Frustration at a loss and not the season is a new one. But there’s finally a case to remain optimistic about a Bills team with a losing record after eight games. This team looks halfway there in more ways than the schedule despite leaving Bourbon Street minus its wallet and with that split-skull feeling.
They weren’t habitually smooth on Sunday against the New Orleans Saints despite some slick instances of completing or stopping passes. Talk about a bad omen: the first play could only have been more of a disaster if a meteor had been involved. To be fair, it would be easier for Thad Lewis to remember to calm down and hold on to the ball if his blockers would afford him something resembling protection.
Regardless, he must focus on only releasing the ball in a throwing motion, and then only if, say, Steve Johnson has strained himself to get open. This week’s valiant player inspired by gaining 72 yards while hopping due to his persistently troubled groin. He’s not the only one, as there are only about 80 properly working pins on the active roster. It’s both depressing and inspiring to consider how many peg-legged Bills are gutting it out.
Those with working lower limbs, plural, need to play cleaner. The Bills endured crushing penalties by prominent players such as Mario Williams and Scott Chandler, who to be fair both had fine moments in their areas of expertise aside from their respective flaggings. At the same time, Chandler also didn’t act as much of an impediment when Lewis lost the football for a third dang time. Observers can blame the quarterback for not sensing the attack, tight end for not preventing it, or coaches for expecting someone other than a lineman to withhold the pass assault. Too many drives stopped no matter where the buck does.
On the other side, it’s nerve-wracking to rely on compensating for a dearth of points by stopping high-octane opponents. Hoping the defense will shut down every adversary is especially tough when turnovers go from being a helpful part of wins to indispensable. Team can never comfortably be in control until they’re setting the pace by scoring comfortably. Failing that, the safeties must either improve their reads or, oh, hope the scheme doesn’t expect Jerry Hughes to essentially play cornerback. Versatility is admirable, but Hughes should still be attacking passes at their commencement.
Yet credit should sometimes outweigh blame. Sometimes, it’s just hard to stop a future Hall of Famer. Whether picking apart a blown coverage or throwing it even when the secondary is doing its job, Drew Brees is earning his Tide.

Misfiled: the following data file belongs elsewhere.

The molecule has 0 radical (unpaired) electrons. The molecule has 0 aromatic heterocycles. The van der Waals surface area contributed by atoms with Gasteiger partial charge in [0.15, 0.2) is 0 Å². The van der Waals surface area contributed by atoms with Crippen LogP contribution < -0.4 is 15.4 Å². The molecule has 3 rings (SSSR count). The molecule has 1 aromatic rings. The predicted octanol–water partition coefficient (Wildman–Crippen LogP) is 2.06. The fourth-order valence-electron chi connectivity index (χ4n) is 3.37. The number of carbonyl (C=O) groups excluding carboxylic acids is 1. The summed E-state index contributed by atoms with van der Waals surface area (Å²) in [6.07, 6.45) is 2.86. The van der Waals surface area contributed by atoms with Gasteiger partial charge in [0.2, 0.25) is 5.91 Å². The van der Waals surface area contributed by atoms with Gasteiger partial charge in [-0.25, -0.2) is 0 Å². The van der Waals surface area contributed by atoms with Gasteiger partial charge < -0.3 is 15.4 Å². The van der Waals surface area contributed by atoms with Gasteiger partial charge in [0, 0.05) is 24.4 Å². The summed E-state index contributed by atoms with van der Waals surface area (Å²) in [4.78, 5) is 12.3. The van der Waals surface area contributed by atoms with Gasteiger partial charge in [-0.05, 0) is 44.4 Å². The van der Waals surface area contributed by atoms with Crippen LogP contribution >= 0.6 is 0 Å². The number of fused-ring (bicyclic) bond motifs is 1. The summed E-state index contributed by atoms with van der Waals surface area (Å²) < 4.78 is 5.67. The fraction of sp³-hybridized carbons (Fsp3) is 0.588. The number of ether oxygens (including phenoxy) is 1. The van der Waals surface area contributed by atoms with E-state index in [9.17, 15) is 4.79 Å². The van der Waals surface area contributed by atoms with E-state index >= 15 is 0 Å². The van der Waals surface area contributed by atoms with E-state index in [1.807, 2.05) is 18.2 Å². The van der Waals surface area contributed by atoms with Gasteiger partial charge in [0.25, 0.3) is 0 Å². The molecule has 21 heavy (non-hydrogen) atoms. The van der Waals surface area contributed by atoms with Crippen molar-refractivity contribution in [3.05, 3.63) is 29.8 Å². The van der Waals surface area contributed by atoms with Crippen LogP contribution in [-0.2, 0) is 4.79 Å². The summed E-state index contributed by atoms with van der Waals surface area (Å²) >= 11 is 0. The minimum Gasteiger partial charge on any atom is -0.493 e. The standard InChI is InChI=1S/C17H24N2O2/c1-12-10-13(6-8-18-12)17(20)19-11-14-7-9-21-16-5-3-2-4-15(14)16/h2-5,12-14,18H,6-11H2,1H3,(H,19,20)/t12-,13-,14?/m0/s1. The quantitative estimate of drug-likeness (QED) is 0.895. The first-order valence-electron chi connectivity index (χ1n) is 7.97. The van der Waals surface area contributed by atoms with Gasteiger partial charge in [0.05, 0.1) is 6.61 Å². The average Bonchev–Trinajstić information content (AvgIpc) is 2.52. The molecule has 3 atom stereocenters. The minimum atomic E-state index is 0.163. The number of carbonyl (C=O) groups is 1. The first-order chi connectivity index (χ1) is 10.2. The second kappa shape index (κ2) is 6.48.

The midseason report card is tough to bring home even if these grades were expected. There’s a huge difference between thinking in July about a young team losing a few tough games and it actually happening by October. Forecasting a 3-5 mark at the bend would have been understandable, but it’s different and difficult to actually endure it. Concluding on schedule release day that a loss in New Orleans was likely doesn’t make the actuality much easier to bear.
Part of maturing as a franchise is not blaming injuries or a few lapses for being two losses underwater. NFL rules don’t currently allow teams to qualify for the postseason if they only commit a handful of errors per game. Bad bounces are unlikely to become an official statistic.
And there’s no tiebreaker for a young team which has been hurt by some rookie coaching mistakes. For one, the offense could have leaned more on the indomitable Fred Jackson Sunday, at least until they figure how to pass block properly. The failed challenges are more understandable, as the murky rulings on the field stood despite Doug Marrone rightfully doubting the officially determined locations. Placing the ball is an art, not a science, and most NFL officials are painting on velvet.
Even losses that end up appearing uncompetitive can inspire confidence, presuming the team plays vigorously. Thankfully, the Bills haven’t quit in any game during this slate, which was a lamentable habit of this franchise as recently as last year. Bless those souls who endured the abominable Niners game to the end so they could warn others of the misery caused by not appearing in spirit.
By contrast, the Saints contest wasn’t one where the Bills Mafia could walk away in the fourth quarter even if their side lost by three scores, as getting outplayed differs from being uncompetitive. That seems to be the pattern. At the midway point, a flawed team may yet finally and mercifully have a foundation stronger than cardboard. There are enough promising players deployed cleverly to hope Buffalo can improve before the season ends despite an ultimately tough Sunday. A squad which has played 50 percent of its games doesn’t look over the hill.